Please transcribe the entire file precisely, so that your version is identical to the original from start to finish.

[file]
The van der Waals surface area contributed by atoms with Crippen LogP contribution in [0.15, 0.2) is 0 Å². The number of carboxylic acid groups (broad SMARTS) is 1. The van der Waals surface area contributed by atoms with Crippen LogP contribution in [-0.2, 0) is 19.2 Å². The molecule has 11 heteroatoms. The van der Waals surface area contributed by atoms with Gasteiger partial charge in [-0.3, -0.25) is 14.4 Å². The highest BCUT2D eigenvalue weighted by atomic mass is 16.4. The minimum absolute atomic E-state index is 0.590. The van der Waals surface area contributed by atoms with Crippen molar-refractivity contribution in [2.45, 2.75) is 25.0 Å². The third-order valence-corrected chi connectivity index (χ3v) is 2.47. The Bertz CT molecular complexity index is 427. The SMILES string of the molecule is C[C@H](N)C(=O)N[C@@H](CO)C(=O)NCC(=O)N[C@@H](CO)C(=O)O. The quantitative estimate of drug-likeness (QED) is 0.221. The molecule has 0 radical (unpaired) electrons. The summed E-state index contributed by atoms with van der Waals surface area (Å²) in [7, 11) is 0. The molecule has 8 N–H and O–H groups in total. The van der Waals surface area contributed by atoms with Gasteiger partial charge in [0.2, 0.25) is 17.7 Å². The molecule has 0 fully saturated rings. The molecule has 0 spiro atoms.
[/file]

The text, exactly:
The van der Waals surface area contributed by atoms with Crippen LogP contribution in [0.15, 0.2) is 0 Å². The number of carboxylic acid groups (broad SMARTS) is 1. The van der Waals surface area contributed by atoms with Crippen LogP contribution in [-0.2, 0) is 19.2 Å². The molecule has 11 heteroatoms. The van der Waals surface area contributed by atoms with Gasteiger partial charge in [-0.3, -0.25) is 14.4 Å². The highest BCUT2D eigenvalue weighted by atomic mass is 16.4. The minimum absolute atomic E-state index is 0.590. The van der Waals surface area contributed by atoms with Crippen molar-refractivity contribution in [2.45, 2.75) is 25.0 Å². The third-order valence-corrected chi connectivity index (χ3v) is 2.47. The Bertz CT molecular complexity index is 427. The SMILES string of the molecule is C[C@H](N)C(=O)N[C@@H](CO)C(=O)NCC(=O)N[C@@H](CO)C(=O)O. The quantitative estimate of drug-likeness (QED) is 0.221. The molecule has 0 radical (unpaired) electrons. The summed E-state index contributed by atoms with van der Waals surface area (Å²) in [7, 11) is 0. The molecule has 8 N–H and O–H groups in total. The van der Waals surface area contributed by atoms with Gasteiger partial charge in [0.2, 0.25) is 17.7 Å². The molecule has 0 fully saturated rings. The molecule has 0 spiro atoms.